Category Archives: Pedagogy

Wonder Woman Visits WR 121!

Have you seen the TED Talk on the link between body language and confidence/success? I had my students practice this in class on Thursday, before I gave them a small group activity to conduct and then “teach” to the rest of the class–all on the 2nd day of the term! It functioned as an awesome “icebreaker” exercise (which Igenerally hate and strenuously avoid, but sometimes magic happens if people don’t actually know they’re doing “icebreakers”), and the reigning impression was that it worked really well.

After striking the Superhero (aka the “Wonder Woman”) and Victory poses for 1 minute each, in small groups they read, analyzed, and presented totally new information on literacy to the whole class: a group of people who, for all intents and purposes, were total strangers when they walked in the door that day. And they did a GREAT job. Not only that, after reading and teaching the handout on shifting definitions of literacy, the students had the best understanding of the content, far better than any previous group of students with whom I’ve shared the same handout (which is the starting point for their first formal essay assignment, the Critical Literacy Narrative). Afterward I explained some of the research in psychology around the posing exercises, and they seemed to appreciate and enjoy that as well. The related TED video is now on our Moodle course page, and you can watch it at the link below.

Some examples of how power posing can actually boost your confidence

Reading Instruction for ALL Students: A New Policy Brief from the NCTE

A new policy brief from the NCTE outlines the importance of reading instruction at every level of students’ education. The following passage, on approaches to reading that aid in the comprehension of challenging texts, may be of partticular interest to college faculty:

research shows that reading comprehension depends on a more complex approach [than “close reading”]. Specifically, reading comprehension results from the integration of two models, text-based and situation-based. The text-based model focuses on the way words are organized into sentences, paragraphs, and whole texts. The situation model refers to the meaning that results from integration of the text-based approach with the reader’s prior knowledge and goals. Close reading is aligned with the text-based approach, and it encourages students to see meaning as one right answer to be extracted from the text. Close reading is often conflated with providing textual evidence for making a claim about a text, but any approach to reading can insist on warrants for interpretations of texts. By itself, then, close reading cannot ensure that students will develop deep understandings of what they read.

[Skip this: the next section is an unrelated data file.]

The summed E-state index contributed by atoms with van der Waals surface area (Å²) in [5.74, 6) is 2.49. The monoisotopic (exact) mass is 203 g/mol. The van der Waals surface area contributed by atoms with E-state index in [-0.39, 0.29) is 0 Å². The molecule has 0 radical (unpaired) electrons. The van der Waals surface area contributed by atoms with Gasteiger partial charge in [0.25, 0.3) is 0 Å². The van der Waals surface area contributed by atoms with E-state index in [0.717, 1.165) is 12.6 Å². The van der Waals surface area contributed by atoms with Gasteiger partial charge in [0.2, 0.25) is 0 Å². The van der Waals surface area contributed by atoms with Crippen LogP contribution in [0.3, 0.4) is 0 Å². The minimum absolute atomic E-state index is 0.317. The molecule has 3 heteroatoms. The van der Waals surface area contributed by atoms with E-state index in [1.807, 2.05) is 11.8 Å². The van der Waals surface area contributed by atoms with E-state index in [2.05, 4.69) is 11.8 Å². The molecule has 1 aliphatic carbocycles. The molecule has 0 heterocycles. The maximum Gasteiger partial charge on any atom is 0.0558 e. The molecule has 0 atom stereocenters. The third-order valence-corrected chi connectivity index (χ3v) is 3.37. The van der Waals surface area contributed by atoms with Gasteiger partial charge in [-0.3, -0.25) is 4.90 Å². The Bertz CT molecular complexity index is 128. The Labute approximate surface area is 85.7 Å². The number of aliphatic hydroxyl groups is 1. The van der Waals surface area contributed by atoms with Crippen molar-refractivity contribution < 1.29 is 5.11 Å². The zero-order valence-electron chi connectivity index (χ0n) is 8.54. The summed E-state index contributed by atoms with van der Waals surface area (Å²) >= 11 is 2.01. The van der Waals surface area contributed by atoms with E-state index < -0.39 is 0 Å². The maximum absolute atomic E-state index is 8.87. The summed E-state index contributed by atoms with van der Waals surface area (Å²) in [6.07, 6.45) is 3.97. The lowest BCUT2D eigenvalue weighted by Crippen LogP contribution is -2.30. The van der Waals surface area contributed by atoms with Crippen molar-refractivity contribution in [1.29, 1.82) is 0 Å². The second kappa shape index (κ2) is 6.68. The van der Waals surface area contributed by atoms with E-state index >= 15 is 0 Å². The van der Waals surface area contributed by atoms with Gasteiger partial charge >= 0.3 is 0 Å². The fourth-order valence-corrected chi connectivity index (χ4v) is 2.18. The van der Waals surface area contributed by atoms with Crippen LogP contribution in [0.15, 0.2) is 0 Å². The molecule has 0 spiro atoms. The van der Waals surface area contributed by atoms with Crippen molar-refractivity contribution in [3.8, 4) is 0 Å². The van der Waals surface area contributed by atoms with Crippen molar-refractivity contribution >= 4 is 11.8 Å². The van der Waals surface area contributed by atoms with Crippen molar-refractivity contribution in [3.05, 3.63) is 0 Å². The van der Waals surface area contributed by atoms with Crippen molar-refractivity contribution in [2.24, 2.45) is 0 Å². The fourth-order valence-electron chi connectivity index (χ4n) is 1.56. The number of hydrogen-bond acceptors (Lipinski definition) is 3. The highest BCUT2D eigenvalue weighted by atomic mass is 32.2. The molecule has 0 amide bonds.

In addition, the brief includes a nice list of “Implications for Instructional Policy” that offers practical suggestions and proven strategies that “support students’ learning to read complex texts across grade levels and disciplines” (16).

A free PDF of the entire policy brief can be downloaded at:

Field Notes: A Glimpse Inside Great Explorers’ Notebooks | Brain Pickings

Here’s a wonderful link for faculty members who might be using Barry Lopez’s work this year. Lopez, the author of Arctic Dreams, Of Wolves and Men, and “A Dark Light in the West: Racism and Reconciliation” (among many others), is the Lane Community College Reading Together author for 2011-2012. Especially for those who may be reading “The Naturalist,”  included in Vintage Lopez, our selected collection of some of his most famous essays, you’ll find this wonderful array of notebook entries fascinating as well as instructive. They include drawings, prose, watercolors, and photographs that focus a multifaceted lens on the naturalist’s curious, curious mind.

Field Notes: A Glimpse Inside Great Explorers’ Notebooks | Brain Pickings.

National Grammar Day 2010: Ten More Common Grammar Myths, Debunked « Motivated Grammar

Happy Grammar Day! National Grammar Day 2010: Ten More Common Grammar Myths, Debunked « Motivated Grammar.

Storytelling for Social Justice: Lakota Students Reject Stereotypes

Recently I’ve given a few presentations around campus discussing my work on diversity and a pedagogy of/for social justice. One focus of those presentations has been the role of rhetoric and ideology, through what education theorist Lee Anne Bell calls “stock stories,” in either preserving or disrupting historical patterns of racism, sexism, heterosexism, and other forms of discrimination that operate along the axes of difference.

Following along those lines, I wanted to share this multimedia project by Lakota students of the Rosebud Sioux Reservation in South Dakota, created in response to ABC’s reductive representation of Native Americans in the recent 20/20 special “A Hidden America: Children of the Plains.” One of the reasons I find this video so compelling is that it demonstrates how students themselves can use storytelling to make their own interventions for social justice–in this case, a multimodal “transforming” story, to once again draw upon Bell’s framework:

More Than That

You can also listen to an NPR story about the students and their project here: Through Video, Lakota Students Reject Stereotypes : NPR.